Billed as “the most authentic college basketball game of all time,” March Sadness 2015 realistically simulates the deplorable working conditions of most high-level collegiate athletes in the 98 percent of their life that is not on the court. Highlights include drowsing through offensively encouraged joke courses like Swahili, getting viciously yelled at by middle-aged, white, millionaire coaches, and living in constant fear of losing one’s scholarship because of a debilitating injury.
Despite the firm position held by school officials in the segment that compensating student athletes with anything more than their education is anathema to the entire enterprise, popular questioning of the practice and whether it is exploitative has gained serious momentum in the past year. In mid-2014, EA settled with a group of athletes seeking compensation for their images being used without permission in NCAA video games since 2003. Former UCLA basketball player Ed O’Bannon led the charge with a 2009 lawsuit after being shown his own likeness in one of EA Sports’ games. O’Bannon appears in the segment, alongside other former athletes involved in the lawsuit who confirm March Sadness‘ veracity.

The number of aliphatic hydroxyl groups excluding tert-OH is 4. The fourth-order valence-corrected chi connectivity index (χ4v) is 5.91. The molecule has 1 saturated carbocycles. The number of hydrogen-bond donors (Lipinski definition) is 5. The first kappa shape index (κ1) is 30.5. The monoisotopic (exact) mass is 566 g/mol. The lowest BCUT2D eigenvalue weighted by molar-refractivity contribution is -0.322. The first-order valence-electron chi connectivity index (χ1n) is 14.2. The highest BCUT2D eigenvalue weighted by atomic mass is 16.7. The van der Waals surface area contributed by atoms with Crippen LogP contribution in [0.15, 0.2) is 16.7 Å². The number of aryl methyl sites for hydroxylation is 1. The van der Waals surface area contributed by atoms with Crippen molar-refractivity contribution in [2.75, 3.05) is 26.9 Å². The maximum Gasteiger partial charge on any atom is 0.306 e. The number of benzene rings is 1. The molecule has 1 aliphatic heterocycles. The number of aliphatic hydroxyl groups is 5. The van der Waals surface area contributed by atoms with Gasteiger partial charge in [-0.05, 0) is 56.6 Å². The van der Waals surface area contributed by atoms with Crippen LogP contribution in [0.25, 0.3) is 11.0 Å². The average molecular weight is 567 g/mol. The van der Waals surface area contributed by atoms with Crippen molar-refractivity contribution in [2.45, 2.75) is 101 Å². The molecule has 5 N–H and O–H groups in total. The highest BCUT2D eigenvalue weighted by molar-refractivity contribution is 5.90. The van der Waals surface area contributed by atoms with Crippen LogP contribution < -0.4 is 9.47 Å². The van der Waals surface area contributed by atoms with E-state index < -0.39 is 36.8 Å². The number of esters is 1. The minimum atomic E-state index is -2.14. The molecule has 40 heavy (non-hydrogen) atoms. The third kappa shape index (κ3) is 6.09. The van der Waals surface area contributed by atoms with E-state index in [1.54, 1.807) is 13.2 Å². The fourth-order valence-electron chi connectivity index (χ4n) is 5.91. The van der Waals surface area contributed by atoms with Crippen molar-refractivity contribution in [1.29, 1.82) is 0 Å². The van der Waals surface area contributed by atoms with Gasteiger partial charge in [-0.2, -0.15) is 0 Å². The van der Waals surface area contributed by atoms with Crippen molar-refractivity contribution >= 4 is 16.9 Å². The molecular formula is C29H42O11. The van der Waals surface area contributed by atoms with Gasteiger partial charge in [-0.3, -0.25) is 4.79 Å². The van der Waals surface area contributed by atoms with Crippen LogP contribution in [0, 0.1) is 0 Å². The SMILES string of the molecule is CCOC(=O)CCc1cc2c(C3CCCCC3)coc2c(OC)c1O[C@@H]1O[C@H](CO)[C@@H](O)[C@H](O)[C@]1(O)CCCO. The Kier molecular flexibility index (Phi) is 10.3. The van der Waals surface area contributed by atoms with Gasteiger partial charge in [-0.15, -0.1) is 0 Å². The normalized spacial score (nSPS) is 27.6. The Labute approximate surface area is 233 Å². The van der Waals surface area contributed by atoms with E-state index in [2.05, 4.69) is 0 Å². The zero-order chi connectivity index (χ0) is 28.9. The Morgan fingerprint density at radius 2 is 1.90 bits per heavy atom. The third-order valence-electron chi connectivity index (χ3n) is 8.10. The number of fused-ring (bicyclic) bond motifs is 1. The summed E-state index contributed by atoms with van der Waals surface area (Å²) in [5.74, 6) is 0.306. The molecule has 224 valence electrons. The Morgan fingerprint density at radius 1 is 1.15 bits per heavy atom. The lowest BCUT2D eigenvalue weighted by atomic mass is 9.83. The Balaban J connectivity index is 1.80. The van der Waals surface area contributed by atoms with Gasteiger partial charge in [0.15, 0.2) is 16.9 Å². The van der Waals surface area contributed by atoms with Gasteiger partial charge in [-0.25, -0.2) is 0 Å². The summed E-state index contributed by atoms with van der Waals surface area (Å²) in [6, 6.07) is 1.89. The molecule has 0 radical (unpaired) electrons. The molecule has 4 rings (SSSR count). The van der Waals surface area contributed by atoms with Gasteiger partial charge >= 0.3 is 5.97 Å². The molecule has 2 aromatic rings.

Later in 2014, a U.S. District Court ruled that the NCAA was violating antitrust laws for its policies that prevent athletes from earning any share of the massive revenues that their names and likenesses generate through licensing deals. Judge Claudia Wilken issued a permanent injunction on “any rules or bylaws that would prohibit [the NCAA’s] member schools and conferences from offering their FBS football or Division I basketball recruits a limited share of the revenues” from licensing. This will have a major impact on future negotiations between the NCAA and prospective video game publishers like EA Sports.
Perhaps Oliver’s March Sadness game will help shape those decisions as much as he did the debate over Net Neutrality.